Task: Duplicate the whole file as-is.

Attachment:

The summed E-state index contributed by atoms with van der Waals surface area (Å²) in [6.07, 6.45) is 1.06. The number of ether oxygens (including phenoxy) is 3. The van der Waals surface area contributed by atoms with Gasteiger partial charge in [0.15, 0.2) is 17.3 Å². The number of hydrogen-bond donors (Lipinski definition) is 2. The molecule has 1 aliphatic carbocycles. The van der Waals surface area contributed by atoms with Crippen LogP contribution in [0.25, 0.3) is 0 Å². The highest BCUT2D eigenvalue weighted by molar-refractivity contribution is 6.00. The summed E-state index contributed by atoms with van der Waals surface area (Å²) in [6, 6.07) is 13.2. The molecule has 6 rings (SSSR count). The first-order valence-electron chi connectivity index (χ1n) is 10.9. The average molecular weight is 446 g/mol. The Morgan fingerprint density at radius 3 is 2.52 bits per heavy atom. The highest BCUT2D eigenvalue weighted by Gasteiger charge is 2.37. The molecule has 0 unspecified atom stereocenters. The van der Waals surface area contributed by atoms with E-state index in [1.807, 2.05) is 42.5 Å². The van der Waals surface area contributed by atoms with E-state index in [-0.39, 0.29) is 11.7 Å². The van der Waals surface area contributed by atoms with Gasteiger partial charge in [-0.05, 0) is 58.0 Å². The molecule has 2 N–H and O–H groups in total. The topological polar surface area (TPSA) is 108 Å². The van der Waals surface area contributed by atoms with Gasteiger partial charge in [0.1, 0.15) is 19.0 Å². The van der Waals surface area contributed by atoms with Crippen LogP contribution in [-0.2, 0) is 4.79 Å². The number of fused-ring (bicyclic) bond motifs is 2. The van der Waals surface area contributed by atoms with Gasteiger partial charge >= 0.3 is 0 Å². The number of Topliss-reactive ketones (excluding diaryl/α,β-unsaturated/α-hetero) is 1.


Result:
The summed E-state index contributed by atoms with van der Waals surface area (Å²) in [6.07, 6.45) is 1.06. The number of ether oxygens (including phenoxy) is 3. The van der Waals surface area contributed by atoms with Gasteiger partial charge in [0.15, 0.2) is 17.3 Å². The number of hydrogen-bond donors (Lipinski definition) is 2. The molecule has 1 aliphatic carbocycles. The van der Waals surface area contributed by atoms with Crippen LogP contribution in [0.25, 0.3) is 0 Å². The highest BCUT2D eigenvalue weighted by molar-refractivity contribution is 6.00. The summed E-state index contributed by atoms with van der Waals surface area (Å²) in [6, 6.07) is 13.2. The molecule has 6 rings (SSSR count). The first-order valence-electron chi connectivity index (χ1n) is 10.9. The average molecular weight is 446 g/mol. The Morgan fingerprint density at radius 3 is 2.52 bits per heavy atom. The highest BCUT2D eigenvalue weighted by Gasteiger charge is 2.37. The molecule has 0 unspecified atom stereocenters. The van der Waals surface area contributed by atoms with E-state index in [1.807, 2.05) is 42.5 Å². The van der Waals surface area contributed by atoms with E-state index in [-0.39, 0.29) is 11.7 Å². The van der Waals surface area contributed by atoms with Gasteiger partial charge in [-0.05, 0) is 58.0 Å². The molecule has 2 N–H and O–H groups in total. The topological polar surface area (TPSA) is 108 Å². The van der Waals surface area contributed by atoms with Gasteiger partial charge in [0.1, 0.15) is 19.0 Å². The van der Waals surface area contributed by atoms with Crippen LogP contribution in [-0.2, 0) is 4.79 Å². The number of fused-ring (bicyclic) bond motifs is 2. The van der Waals surface area contributed by atoms with Gasteiger partial charge >= 0.3 is 0 Å². The number of Topliss-reactive ketones (excluding diaryl/α,β-unsaturated/α-hetero) is 1.